Ground-breaking conference on transformational practice and the future of counselling and psychotherapy
Why attend the conference on transformational practice and the future of counselling and psychotherapy on 15-16 January 2016 with Nick Totton and John Lees?
Healthcare is changing rapidly. Ever since the 1980s the NHS has been run as a business with targets and competitive tendering. The managers rather than doctors, nurses and therapists make the important decisions. They prioritize economic rather than caring reasons and it is only the heroic efforts of many practitioners, struggling against the tide that prevents it from becoming inhuman and callous. These developments have now begun to impact on the counselling and psychotherapy profession. And the same principles apply: unrealistic promises of addressing mental health problems, fantasy targets, measuring the unmeasurable and heroic efforts by some practitioners to maintain a caring and therapeutic culture.
This conference, which will begin at 7.30pm on 15 January and finish at 5pm on 16 January and will involve Nick Totton, one of the leading and most creative practitioners in the profession who has written some 14 books, will address this problem. It is primarily for counselors and psychotherapists but, in view of its broad implications, it will be of interest to anyone who cares about what is happening in society today in most countries and is concerned about human psychological development. Its main focus will be to work towards maintaining the innovatory and creative traditions of the profession, which have evolved over one hundred years, and establishing a balanced profession. It links with a new book, The Future of Psychological Therapy: From Managed Care to Transformational Practice, which is edited by John Lees, contains articles by leading therapy practitioners and will be published by Routledge in February 2016.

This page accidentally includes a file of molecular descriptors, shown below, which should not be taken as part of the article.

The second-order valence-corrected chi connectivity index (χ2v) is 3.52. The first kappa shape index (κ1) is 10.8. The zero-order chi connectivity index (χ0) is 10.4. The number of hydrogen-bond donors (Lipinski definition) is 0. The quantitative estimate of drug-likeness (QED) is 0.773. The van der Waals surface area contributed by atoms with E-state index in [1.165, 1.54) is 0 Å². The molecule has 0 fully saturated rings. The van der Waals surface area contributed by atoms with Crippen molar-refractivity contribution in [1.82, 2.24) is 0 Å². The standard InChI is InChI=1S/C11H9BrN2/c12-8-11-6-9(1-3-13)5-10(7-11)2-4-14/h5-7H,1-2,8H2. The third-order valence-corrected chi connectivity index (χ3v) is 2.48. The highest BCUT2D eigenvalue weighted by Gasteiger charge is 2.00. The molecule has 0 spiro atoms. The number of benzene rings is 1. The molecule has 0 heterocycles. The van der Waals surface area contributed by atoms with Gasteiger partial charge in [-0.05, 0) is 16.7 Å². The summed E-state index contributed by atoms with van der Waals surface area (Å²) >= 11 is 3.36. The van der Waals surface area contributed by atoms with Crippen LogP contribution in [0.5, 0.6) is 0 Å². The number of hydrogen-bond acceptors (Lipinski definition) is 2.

Participate in a new movement at Emerson College which is concerned with the future of psychological therapy and supporting human being to unfold our full potential in a dysfunctional society in an age of transition. Help to challenge a society which is no longer able to look after its most vulnerable citizens and is more concerned with making money for the rich.